Tammy Kapp, December teacher of the month honored by the Liberal Chamber of Commerce, pauses at the end of her day teaching first-grade students at Southlawn Elementary. Kapp has worked for the district for 17 years. L&T photo/Rachel Coleman
‘They’re awesome,’ says Tammy Kapp
By RACHEL COLEMAN
• Leader & Times
When Tammy Kapp graduated high school in Pampa, Texas, she thought she knew how to use the college education she planned to obtain. She’d be a secretary.
“After the first year of that, and the thought of working at a bank or an oil company, I realized, ‘No,’” Kapp recalled. “I couldn’t see myself doing that day after day.”
What captured her imagination was what she’d seen when she visited an aunt who taught school.
“She was a teacher in Tishomingo, Okla., and whenever we went to visit her, we’d end up spending time with her at the school,” Kapp said. “I liked how she prepared her classroom, put up the bulletin boards. It seemed like so much fun to be a teacher.”
Kapp, who hoped to get married and have a family, also thought the schedule of schoolteacher would suit her aspirations.
“I knew, ‘I want to be a mom,’” she said. “It sounded great to be able to spend summers and holidays with my kids.”
Then there were the aptitude tests.
“It seemed like every test always listed ‘teacher’ as something I’d be good at,” Kapp said.
Two states north and seventeen years later, it’s clear that the Kapp’s instincts — and the vocational tests — were correct. Just as she hoped, Kapp married. She and her husband have two children. When summertime and school holidays roll around, they’re together.
And, as 2013 rolled to a close, Kapp was honored by the Liberal Area Chamber of Commerce as the December Teacher of the Month. During the presentation at the USD 480 board of education meeting, Kapp’s principal Gloria Quattrone praised her steady work ethic, her enthusiasm and her willingness to try new things.
When Kapp arrived at Southlawn, she’d completed her two-year degree at Seward County Community College, then continued with distance-learning classes offered through Fort Hays State University.
“That was so long ago, we used a kind of speaker set-up in the outreach classrooms at the Epworth building,” she said. “You’d sit there and listen to a teacher, and when it was time to ask a question, you leaned over and pressed a button.”
By the time Kapp completed her teaching degree, the system had upgraded to include video transmission. The contrast with today’s technology is startling: Kapp uses a variety of high-tech learning aids in her classroom, from a whiteboard and touch-sensitive screens to iPads and laptops available to even the youngest students. The transitions slowly accumulated from her early days, when she worked with veteran teachers Barb Moore, Linda Lewis and Amy Butler. After Kapp’s student-teaching — also conducted at Southlawn — she was hired as a teacher, and the four taught second-grade classes for 10 years.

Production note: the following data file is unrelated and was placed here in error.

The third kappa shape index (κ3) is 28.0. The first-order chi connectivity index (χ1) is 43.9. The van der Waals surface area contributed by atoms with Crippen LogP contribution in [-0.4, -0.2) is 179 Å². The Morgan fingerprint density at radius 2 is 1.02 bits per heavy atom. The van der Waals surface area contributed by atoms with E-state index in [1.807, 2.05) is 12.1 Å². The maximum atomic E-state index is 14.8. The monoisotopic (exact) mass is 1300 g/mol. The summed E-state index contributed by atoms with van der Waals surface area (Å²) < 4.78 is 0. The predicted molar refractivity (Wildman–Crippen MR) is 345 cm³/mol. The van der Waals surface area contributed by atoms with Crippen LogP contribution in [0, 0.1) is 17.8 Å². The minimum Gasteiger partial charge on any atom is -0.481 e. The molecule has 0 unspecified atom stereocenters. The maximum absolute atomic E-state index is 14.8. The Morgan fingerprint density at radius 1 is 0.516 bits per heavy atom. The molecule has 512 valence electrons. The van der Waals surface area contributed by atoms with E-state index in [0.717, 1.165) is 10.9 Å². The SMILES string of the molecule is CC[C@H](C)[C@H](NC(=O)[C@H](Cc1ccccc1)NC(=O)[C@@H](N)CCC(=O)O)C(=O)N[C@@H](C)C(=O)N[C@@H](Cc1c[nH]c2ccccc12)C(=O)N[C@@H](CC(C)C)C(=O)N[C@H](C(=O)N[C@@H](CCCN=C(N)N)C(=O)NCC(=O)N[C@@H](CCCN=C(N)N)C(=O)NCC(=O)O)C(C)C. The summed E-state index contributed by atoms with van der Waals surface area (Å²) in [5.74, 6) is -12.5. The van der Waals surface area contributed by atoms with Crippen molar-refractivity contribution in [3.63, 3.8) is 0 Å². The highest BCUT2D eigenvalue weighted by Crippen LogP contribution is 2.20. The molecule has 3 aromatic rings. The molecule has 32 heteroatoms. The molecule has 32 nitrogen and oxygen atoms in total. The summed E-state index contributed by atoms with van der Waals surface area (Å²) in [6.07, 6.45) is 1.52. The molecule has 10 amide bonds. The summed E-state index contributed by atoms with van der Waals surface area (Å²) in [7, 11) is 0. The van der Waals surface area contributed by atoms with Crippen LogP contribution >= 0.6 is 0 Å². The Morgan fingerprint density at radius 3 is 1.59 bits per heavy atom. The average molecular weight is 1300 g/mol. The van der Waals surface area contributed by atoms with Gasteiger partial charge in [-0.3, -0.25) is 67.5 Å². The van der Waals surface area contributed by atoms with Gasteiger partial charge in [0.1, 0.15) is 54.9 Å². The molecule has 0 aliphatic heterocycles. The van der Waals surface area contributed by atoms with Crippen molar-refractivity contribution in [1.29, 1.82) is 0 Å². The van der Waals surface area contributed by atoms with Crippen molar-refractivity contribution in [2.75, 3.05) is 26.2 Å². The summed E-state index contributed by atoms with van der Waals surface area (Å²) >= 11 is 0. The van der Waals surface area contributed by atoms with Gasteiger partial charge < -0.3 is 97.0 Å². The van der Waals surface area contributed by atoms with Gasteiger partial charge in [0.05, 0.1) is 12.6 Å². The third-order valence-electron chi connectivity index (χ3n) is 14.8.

“They taught me so much about how to be a teacher, and then when we had to switch to computer-based grading, I was able to help them,” she said. “A lot of our more experienced teachers were scared to death of the computers. I would tell them, ‘You’re not going to hurt it if you make a mistake.’”
These days, though, Kapp often turns to her own students when another technology upgrade threatens to overwhelm her.
“They love it and they know exactly what they’re doing,” she said. “I don’t always adjust to change easily.”
Nonetheless, after 12 years in the second-grade classroom, Kapp moved to ESL (English as a Second Language) instruction, which she performed for four years. For the 2013-14 school year, she moved back into her own classroom, this time with first-grade students.
“I missed having ‘my own’ kids,” she said, reflecting on the jam-packed four years she spent as an ESL instructor. “I was working with 300 children in all these different classrooms and I liked that, and I liked them, but I missed having a room and a group of my own.”
These days, Kapp teaches brand-new elementary students how to read, how to perform basic math operations, and how to keep moving when it’s time to line up or switch tasks. She never thought she’d choose to work with such young students, she said.
“I thought they were just … too little,” she said with a laugh. “I thought they’d cry, I guess.”
What she found was that first-grade students are “so funny, so innocent, so honest. They’re awesome.”
Even so, their inexperience often slowed down the day’s routine. Kapp started playing “oldies” on her iPod to signal that it was time to transition from one area or activity to the next.
“And I’d sing along with the music,” she said. “One day, I noticed a couple of them were holding their hands over their ears. I asked them, ‘What’s wrong? Do you not like the song?’ They told me, ‘We like the song, Mrs. Kapp. We just don’t like your singing.’”
Kapp shook her head.
“First graders. They’ll tell you exactly what they’re thinking.”
EDITOR’S NOTE — This profile is one of an ongoing series that profiles the teachers honored with a monthly award from the Liberal Chamber of Commerce. Look for a profile of November’s award-winner, as well as the recently-announced Teacher of the Month for January in upcoming editions.
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